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The Art of the Matter

July 13, 2015
No Museum, No Life?
If you’ve ever wandered the gilded halls of the Uffizi in search of Botticelli’s Birth of Venus, gasped at the magnificence of the British Museum’s Elgin Marbles, or queued up at MoMA for a treasured glimpse of Van Gogh’s Starry Night, then you’ll already appreciate the importance of the museum. This revered, historic institution is not only responsible for the conservation of myriad weird and wonderful artifacts and artworks, but also renders them available for all and sundry to see.

With this esoteric musing in mind, the Museum of Modern Art Tokyo (MOMAT) is getting rather meta with its own current exhibition No Museum, No Life? which explores the very concept of a gallery... begging the question, ‘What is an art museum?’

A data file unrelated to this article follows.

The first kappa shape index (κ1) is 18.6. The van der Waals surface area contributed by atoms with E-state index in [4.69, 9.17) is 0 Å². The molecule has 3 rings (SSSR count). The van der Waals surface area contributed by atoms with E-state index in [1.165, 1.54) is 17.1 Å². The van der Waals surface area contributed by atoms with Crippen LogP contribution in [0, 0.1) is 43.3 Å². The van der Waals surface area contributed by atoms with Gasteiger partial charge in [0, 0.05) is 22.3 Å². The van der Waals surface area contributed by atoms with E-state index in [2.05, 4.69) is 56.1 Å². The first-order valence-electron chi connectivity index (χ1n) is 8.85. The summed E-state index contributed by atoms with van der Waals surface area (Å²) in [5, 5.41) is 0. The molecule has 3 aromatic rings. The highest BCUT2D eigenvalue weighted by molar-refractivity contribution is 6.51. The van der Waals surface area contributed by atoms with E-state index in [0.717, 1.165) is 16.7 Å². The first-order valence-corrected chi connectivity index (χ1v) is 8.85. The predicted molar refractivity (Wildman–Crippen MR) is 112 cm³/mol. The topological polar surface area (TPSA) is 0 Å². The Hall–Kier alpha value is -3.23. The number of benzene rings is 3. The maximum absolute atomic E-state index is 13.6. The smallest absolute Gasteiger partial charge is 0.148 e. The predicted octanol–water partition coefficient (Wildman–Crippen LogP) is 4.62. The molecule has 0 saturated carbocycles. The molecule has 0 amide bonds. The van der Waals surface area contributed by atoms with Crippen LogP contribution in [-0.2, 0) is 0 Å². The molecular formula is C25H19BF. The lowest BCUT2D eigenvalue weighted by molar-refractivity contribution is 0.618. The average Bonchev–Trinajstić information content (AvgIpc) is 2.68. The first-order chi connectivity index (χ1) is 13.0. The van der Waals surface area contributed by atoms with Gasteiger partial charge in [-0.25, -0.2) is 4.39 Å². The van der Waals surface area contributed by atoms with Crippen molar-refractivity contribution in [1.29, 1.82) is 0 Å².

To attempt to answer this somewhat complex catechism, the MOMAT has enlisted the help of four of its peers from Tokyo, Kyoto and Osaka. The result of which is a creative and curatorial collab – the second of its kind – showcasing a special selection of approximately 170 works traversing time and place from pre-Christian to present and from East to West.

The expo has been ordered according to 36 keywords, arranged alphabetically, that relate to the structure and function of a museum. For example ‘A’ is for ‘artist’, while ‘F’ signifies ‘frame’ and ‘O’ represents ‘original’, which means that a meander through each hall is akin to wandering through an entire encyclopedia dedicated to a museum’s inner workings.

Naturally, as it has drawn from Japan’s richest artistic annals, the show assembles some astounding oeuvres under one incredibly arty roof, including Duchamp’s Fontana and The Thinker by Rodin. Now, what do you reckon to that, Ruskin?

Museum of Modern Art Tokyo / 3-1 Kitanomaru-koen / Chiyoda-ku / +81 3 3241 2561 / 10:00 am-5:00 pm daily / momat.go.jp
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